Editor’s Note: The following is the second post of a series proposed by Maks Zechel, a 19-year-old Canadian cross-country skier embarking on his first season training abroad. He recently made the big move to Norway, where he’ll be training and racing with Team Asker for the next nine months. Through these updates, Maks hopes to share his personal “observations, stories, and lessons learned” to help close the gap between North American and Scandinavian nordic skiing. Read Post #1.
Ideas: they pop into my head, always big, and they seem so simple at the time, but as soon as I take the first step, the path ahead becomes overwhelming. Many people know this right from the start, but I am continually learning exactly what it takes to bring wild dreams into existence. This year I found out that moving to a new country is not the smooth transition that I had pictured. I knew there would be challenges, but I did not expect to regularly feel that it was impossible for every piece to fall into place. Moving to Norway to train and ski race for a year may sound like a nice holiday, but it took many steps for me to get here. These included securing a visa, finding affordable accommodation, joining the ski team most likely to help me succeed, and navigating the ever-unpredictable world of language barriers and cultural differences.
Visas can take one to three months to process and you usually need a good reason to be living in your destination (e.g. you have a job or are studying in that country). Canadians, like myself, can stay in Norway for up to 90 days without a visa. For longer stays, there is a special option for young Canadian adults that allows you to go to Norway for an “extended holiday” of sorts. I am lucky enough to have Swiss grandparents and to have lived in Switzerland for two and a half years, so before I came to Norway I went through the process of obtaining my Swiss passport (which was stereotypically efficient). As a Swiss citizen I am entitled to live and work in Norway as long as I register at a police station within three months of arriving and prove that I can support myself, have health insurance, etc. Figuring out visas can be intimidating when you get started, but there are many options and it helps to call or book yourself an appointment at a Norwegian embassy.
Another difficult task is trying to find accommodations in a country where you do not know anyone. I looked for places primarily on www.finn.no and wrote several emails to potential landlords in both Norwegian (roughly translated) and English. I rarely received replies and had difficulties playing phone tag with various landlords. I recommend starting your housing search six months before you plan on arriving, as long-term renting options disappear quickly. In the end, I found a basement that an older couple was renting because my mum has a friend, who has a Norwegian friend, who has a colleague, who became one of my landlords. Lesson learned: use your connections, no matter how distant.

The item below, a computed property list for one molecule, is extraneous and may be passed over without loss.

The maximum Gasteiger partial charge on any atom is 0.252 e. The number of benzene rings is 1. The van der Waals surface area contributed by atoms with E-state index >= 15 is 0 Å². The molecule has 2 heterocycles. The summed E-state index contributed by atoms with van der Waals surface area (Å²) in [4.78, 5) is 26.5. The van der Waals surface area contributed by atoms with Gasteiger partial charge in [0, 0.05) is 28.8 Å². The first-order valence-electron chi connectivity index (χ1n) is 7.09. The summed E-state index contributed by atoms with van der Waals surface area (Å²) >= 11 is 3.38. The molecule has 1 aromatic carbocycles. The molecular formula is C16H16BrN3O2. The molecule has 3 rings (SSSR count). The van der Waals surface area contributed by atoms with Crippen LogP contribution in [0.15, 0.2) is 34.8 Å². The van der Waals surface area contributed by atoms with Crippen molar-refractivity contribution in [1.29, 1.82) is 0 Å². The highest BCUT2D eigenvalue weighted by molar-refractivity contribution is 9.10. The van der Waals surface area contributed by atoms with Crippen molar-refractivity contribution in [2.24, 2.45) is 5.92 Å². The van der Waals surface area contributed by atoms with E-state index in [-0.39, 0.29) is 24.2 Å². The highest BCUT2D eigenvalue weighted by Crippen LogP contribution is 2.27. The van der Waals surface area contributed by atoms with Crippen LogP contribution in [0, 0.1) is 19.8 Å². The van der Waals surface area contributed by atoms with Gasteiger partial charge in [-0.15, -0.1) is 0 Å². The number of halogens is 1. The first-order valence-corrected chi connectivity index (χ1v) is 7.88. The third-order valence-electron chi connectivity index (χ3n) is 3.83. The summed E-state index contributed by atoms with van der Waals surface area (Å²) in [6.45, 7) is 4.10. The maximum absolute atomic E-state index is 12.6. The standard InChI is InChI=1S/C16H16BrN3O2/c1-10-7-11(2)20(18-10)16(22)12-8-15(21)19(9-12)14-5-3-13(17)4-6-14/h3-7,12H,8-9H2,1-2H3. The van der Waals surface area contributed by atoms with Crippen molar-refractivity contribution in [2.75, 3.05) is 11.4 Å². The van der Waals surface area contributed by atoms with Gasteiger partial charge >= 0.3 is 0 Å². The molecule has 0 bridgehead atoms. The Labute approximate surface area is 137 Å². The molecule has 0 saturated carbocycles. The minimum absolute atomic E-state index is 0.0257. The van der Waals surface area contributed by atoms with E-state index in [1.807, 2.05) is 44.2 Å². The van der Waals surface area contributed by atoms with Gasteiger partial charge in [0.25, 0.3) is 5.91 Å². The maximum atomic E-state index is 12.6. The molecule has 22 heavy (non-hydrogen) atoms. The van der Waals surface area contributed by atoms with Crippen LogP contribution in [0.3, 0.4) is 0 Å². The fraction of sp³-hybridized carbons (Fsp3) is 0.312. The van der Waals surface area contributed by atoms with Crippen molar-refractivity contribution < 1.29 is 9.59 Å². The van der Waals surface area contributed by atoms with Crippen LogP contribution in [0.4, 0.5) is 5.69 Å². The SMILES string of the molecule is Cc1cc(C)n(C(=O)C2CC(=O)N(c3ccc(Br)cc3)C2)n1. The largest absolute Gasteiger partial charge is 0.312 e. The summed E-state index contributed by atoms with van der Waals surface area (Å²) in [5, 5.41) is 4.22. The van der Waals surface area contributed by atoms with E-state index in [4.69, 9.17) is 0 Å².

Through connections at Nakkertok, I am fortunate to know John Halvorsen, a Norwegian citizen and former elite athlete — he represented Norway in the 10,000-meter at the 1992 Barcelona Olympics. John put me in touch with a few people in Norway who could explain how the Norwegian skiing world works and recommend clubs where I would have the most success.
Naturally, my initial wish was to live in Lillehammer — host of the 1994 Winter Olympics (before I was born). Lillehammer is surrounded by endless rollerskiing, including multiple rollerskiing tracks; has a ski season beginning in October; is just 20 kilometers from Sjusjøen, legendary for its beautiful and endless ski trails; and home of the Lillehammer Skiklubb, the biggest club in Norway. It sounds ideal, but Lillehammer is different from most Norwegian towns and cities, where there are many small clubs instead of one big one. Lillehammer Skiklubb has had a lot of success and so it is difficult to join their team.